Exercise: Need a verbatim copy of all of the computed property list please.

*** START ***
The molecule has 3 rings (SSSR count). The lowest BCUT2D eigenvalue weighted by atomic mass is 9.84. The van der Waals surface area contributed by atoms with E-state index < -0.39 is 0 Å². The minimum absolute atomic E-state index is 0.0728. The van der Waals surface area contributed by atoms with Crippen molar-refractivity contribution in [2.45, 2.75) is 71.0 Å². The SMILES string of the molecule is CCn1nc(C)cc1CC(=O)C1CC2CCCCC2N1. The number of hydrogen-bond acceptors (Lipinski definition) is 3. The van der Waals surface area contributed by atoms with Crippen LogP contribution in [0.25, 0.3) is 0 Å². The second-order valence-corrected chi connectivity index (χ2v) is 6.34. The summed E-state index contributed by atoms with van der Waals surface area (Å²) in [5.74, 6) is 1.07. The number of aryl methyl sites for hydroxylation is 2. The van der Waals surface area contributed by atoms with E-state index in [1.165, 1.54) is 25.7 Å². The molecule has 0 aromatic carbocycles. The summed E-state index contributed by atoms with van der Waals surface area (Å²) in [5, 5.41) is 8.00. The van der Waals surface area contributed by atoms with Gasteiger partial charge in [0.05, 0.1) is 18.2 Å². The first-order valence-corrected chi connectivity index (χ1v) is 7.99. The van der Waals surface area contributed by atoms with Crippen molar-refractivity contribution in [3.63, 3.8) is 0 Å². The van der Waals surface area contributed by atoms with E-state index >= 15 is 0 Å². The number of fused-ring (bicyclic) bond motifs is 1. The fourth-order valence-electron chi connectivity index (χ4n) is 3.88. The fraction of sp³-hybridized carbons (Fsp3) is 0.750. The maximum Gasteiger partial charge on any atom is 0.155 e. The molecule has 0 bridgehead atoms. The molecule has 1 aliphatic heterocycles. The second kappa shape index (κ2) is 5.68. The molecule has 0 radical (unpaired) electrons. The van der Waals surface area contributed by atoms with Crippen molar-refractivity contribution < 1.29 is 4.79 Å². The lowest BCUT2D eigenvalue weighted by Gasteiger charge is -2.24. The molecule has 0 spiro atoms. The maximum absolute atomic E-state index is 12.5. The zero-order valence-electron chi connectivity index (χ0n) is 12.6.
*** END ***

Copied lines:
The molecule has 3 rings (SSSR count). The lowest BCUT2D eigenvalue weighted by atomic mass is 9.84. The van der Waals surface area contributed by atoms with E-state index < -0.39 is 0 Å². The minimum absolute atomic E-state index is 0.0728. The van der Waals surface area contributed by atoms with Crippen molar-refractivity contribution in [2.45, 2.75) is 71.0 Å². The SMILES string of the molecule is CCn1nc(C)cc1CC(=O)C1CC2CCCCC2N1. The number of hydrogen-bond acceptors (Lipinski definition) is 3. The van der Waals surface area contributed by atoms with Crippen LogP contribution in [0.25, 0.3) is 0 Å². The second-order valence-corrected chi connectivity index (χ2v) is 6.34. The summed E-state index contributed by atoms with van der Waals surface area (Å²) in [5.74, 6) is 1.07. The number of aryl methyl sites for hydroxylation is 2. The van der Waals surface area contributed by atoms with E-state index in [1.165, 1.54) is 25.7 Å². The molecule has 0 aromatic carbocycles. The summed E-state index contributed by atoms with van der Waals surface area (Å²) in [5, 5.41) is 8.00. The van der Waals surface area contributed by atoms with Gasteiger partial charge in [0.05, 0.1) is 18.2 Å². The first-order valence-corrected chi connectivity index (χ1v) is 7.99. The van der Waals surface area contributed by atoms with Crippen molar-refractivity contribution in [3.63, 3.8) is 0 Å². The van der Waals surface area contributed by atoms with E-state index >= 15 is 0 Å². The number of fused-ring (bicyclic) bond motifs is 1. The fourth-order valence-electron chi connectivity index (χ4n) is 3.88. The fraction of sp³-hybridized carbons (Fsp3) is 0.750. The maximum Gasteiger partial charge on any atom is 0.155 e. The molecule has 0 bridgehead atoms. The molecule has 1 aliphatic heterocycles. The second kappa shape index (κ2) is 5.68. The molecule has 0 radical (unpaired) electrons. The van der Waals surface area contributed by atoms with Crippen molar-refractivity contribution < 1.29 is 4.79 Å². The lowest BCUT2D eigenvalue weighted by Gasteiger charge is -2.24. The molecule has 0 spiro atoms. The maximum absolute atomic E-state index is 12.5. The zero-order valence-electron chi connectivity index (χ0n) is 12.6.